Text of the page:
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If one looks back in history, these are the headlines about Kenya that hit American papers in the last 50 years, according a Google search:
1952: British Arrest 72 Terrorists; 1964: British Troops Move to Kenya; 1969: Order Breaks Down in Kenya; 2007: Post-Election Violence Kills Hundreds.
If one does not pay close attention, these are the images. They’re very similar to the pictures painted of both China and India by western media in the last few decades.
So the rule of law in Kenya, as in the case against Sudan’s Omar al-Bashir, is a refreshing sign of progress. It’s exactly the opposite of what’s expected.
Al-Bashir’s destiny is a trial before the ICC. He is accused of crimes against humanity. At some point, he will meet his fate, and it would be wise for Kenya to keep him out of the country.
The reasons are obviously on moral and legal grounds, but they are also profoundly economic.
A series of economic reports this year are predicting that Africa’s growth may soon surpass that of China and India.
Each day, there are new signs. Finnair is again flying to Mombasa, opening the Indian Ocean city to tens of thousands of Scandinavian tourists.
Russians recently held an economic conference in Ethiopia. Of course, the Chinese are building throughout the country, and Indians have been there for a long time.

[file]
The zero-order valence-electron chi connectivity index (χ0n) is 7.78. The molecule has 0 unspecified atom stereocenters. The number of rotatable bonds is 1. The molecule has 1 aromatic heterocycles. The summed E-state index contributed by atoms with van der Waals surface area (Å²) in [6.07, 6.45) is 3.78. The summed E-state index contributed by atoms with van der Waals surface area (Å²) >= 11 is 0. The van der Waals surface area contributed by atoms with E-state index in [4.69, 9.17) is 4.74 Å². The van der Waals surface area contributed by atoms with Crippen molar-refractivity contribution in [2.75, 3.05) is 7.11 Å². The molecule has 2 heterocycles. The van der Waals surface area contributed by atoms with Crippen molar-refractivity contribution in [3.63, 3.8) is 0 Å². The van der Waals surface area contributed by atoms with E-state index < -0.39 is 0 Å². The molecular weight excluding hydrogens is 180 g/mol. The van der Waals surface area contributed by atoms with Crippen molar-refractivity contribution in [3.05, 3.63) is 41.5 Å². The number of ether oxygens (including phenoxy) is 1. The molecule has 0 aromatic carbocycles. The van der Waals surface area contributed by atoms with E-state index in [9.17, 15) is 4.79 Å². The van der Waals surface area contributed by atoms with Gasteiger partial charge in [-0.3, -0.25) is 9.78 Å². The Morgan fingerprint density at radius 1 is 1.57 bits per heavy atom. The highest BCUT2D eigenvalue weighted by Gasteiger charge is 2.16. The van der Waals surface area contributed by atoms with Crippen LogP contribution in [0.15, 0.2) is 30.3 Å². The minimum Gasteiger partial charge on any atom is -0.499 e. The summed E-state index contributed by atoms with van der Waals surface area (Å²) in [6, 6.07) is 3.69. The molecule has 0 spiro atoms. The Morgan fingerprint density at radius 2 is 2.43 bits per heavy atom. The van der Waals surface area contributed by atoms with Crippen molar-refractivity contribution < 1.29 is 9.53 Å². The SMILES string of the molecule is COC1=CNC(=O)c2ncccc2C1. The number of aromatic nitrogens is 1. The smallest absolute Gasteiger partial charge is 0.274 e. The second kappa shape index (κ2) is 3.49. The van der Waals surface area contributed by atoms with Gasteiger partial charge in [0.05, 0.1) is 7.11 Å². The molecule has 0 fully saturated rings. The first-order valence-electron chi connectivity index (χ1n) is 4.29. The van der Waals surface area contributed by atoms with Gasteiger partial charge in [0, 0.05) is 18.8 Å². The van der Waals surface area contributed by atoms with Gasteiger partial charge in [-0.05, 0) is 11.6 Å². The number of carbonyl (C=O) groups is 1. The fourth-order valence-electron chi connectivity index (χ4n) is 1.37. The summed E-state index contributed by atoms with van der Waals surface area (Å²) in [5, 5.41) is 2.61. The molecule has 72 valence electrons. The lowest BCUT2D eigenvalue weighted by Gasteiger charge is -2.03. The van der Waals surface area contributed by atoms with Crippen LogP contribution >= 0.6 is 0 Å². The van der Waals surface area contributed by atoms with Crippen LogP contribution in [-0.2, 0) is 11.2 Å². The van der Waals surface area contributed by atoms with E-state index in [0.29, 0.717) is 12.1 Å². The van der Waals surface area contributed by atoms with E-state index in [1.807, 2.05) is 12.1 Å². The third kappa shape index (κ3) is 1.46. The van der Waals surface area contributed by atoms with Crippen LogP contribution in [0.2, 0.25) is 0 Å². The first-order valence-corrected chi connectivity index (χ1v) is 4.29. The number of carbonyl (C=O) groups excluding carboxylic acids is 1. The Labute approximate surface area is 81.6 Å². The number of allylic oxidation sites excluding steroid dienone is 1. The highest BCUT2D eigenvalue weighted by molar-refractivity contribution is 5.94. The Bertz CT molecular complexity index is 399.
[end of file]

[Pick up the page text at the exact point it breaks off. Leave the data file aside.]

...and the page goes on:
The economists tout the natural resources and a growing middle class in Uganda. In Tanzania, they note gold and stability. In Kenya, natural resources are not mentioned, but they do mention Nairobi as East Africa’s business hub.
Cities have come and gone in the course of history. In America, we label the losers as ghost towns. Usually, a decision was made by business to relocate because rail lines, highways and shipping was simply more convenient.
Since Kenya was not blessed with an abundance of natural resources, it must be a leader in education, technology, tourism and transportation.
South Korea, which is mostly a peninsula of rock, has done this and is now one of the largest economies in the world.
But political stability is the key, and so is image. Africa seems to only make the news when something tragic happens: famine, genocide, war.
Look at American media and you’ll see three images of Africa: the Tarzan era of the 1960s; the Out of Africa era of the 1980s; and the Darfur and Charles Taylor era of the last 20 years.
Why did so many in the West expect the World Cup to be a disaster when it was held in South Africa? Of course, it was the opposite. But Africa needs more victories like that one on the world stage.
China is particularly sensitive to publicity. Look at the recent Olympics.
Yet, people are amazed when I travel to China each year and talk of the constant progress there. The same is true whenever I visit Africa. Some American friends expect me to come home sick or not at all.
Kenya must have a real system of justice if it’s to do well in the coming renaissance of Africa. The rule of law will pay dividends beyond imagination.
PARASTATAL heads who signed the Mombasa port community charter risk being sacked if their agencies do not deliver on the contents of the new entity. The charter signed between the government and the private sector aims at improving the movement of cargo from the port into hinterland